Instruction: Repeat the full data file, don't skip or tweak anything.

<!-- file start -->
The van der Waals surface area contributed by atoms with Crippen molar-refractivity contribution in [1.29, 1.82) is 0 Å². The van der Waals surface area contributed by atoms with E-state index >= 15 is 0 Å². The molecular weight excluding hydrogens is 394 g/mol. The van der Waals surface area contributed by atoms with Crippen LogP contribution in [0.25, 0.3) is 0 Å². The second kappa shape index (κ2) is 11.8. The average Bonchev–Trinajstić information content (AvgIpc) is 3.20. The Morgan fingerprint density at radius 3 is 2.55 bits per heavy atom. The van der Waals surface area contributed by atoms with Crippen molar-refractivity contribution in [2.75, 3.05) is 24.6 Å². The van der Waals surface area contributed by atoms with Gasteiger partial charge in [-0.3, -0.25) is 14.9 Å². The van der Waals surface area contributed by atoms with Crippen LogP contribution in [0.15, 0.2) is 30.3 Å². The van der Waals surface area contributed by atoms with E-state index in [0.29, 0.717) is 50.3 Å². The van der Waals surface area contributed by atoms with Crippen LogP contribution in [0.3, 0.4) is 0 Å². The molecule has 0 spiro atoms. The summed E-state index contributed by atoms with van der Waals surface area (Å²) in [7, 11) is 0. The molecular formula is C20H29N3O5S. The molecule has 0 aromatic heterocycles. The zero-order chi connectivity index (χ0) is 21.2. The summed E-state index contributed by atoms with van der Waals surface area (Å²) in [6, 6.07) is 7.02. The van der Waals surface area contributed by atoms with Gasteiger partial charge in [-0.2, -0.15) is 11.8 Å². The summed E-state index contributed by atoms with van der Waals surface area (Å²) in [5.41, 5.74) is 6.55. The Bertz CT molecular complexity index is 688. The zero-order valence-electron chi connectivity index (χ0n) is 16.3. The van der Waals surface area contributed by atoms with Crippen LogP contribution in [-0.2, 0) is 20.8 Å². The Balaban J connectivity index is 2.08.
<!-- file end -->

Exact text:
The van der Waals surface area contributed by atoms with Crippen molar-refractivity contribution in [1.29, 1.82) is 0 Å². The van der Waals surface area contributed by atoms with E-state index >= 15 is 0 Å². The molecular weight excluding hydrogens is 394 g/mol. The van der Waals surface area contributed by atoms with Crippen LogP contribution in [0.25, 0.3) is 0 Å². The second kappa shape index (κ2) is 11.8. The average Bonchev–Trinajstić information content (AvgIpc) is 3.20. The Morgan fingerprint density at radius 3 is 2.55 bits per heavy atom. The van der Waals surface area contributed by atoms with Crippen molar-refractivity contribution in [2.75, 3.05) is 24.6 Å². The van der Waals surface area contributed by atoms with Gasteiger partial charge in [-0.3, -0.25) is 14.9 Å². The van der Waals surface area contributed by atoms with Crippen LogP contribution in [0.15, 0.2) is 30.3 Å². The van der Waals surface area contributed by atoms with E-state index in [0.29, 0.717) is 50.3 Å². The van der Waals surface area contributed by atoms with Crippen LogP contribution in [0.3, 0.4) is 0 Å². The molecule has 0 spiro atoms. The summed E-state index contributed by atoms with van der Waals surface area (Å²) in [7, 11) is 0. The molecular formula is C20H29N3O5S. The molecule has 0 aromatic heterocycles. The zero-order chi connectivity index (χ0) is 21.2. The summed E-state index contributed by atoms with van der Waals surface area (Å²) in [6, 6.07) is 7.02. The van der Waals surface area contributed by atoms with Gasteiger partial charge in [-0.2, -0.15) is 11.8 Å². The summed E-state index contributed by atoms with van der Waals surface area (Å²) in [5.41, 5.74) is 6.55. The Bertz CT molecular complexity index is 688. The zero-order valence-electron chi connectivity index (χ0n) is 16.3. The van der Waals surface area contributed by atoms with Crippen LogP contribution in [-0.2, 0) is 20.8 Å². The Balaban J connectivity index is 2.08.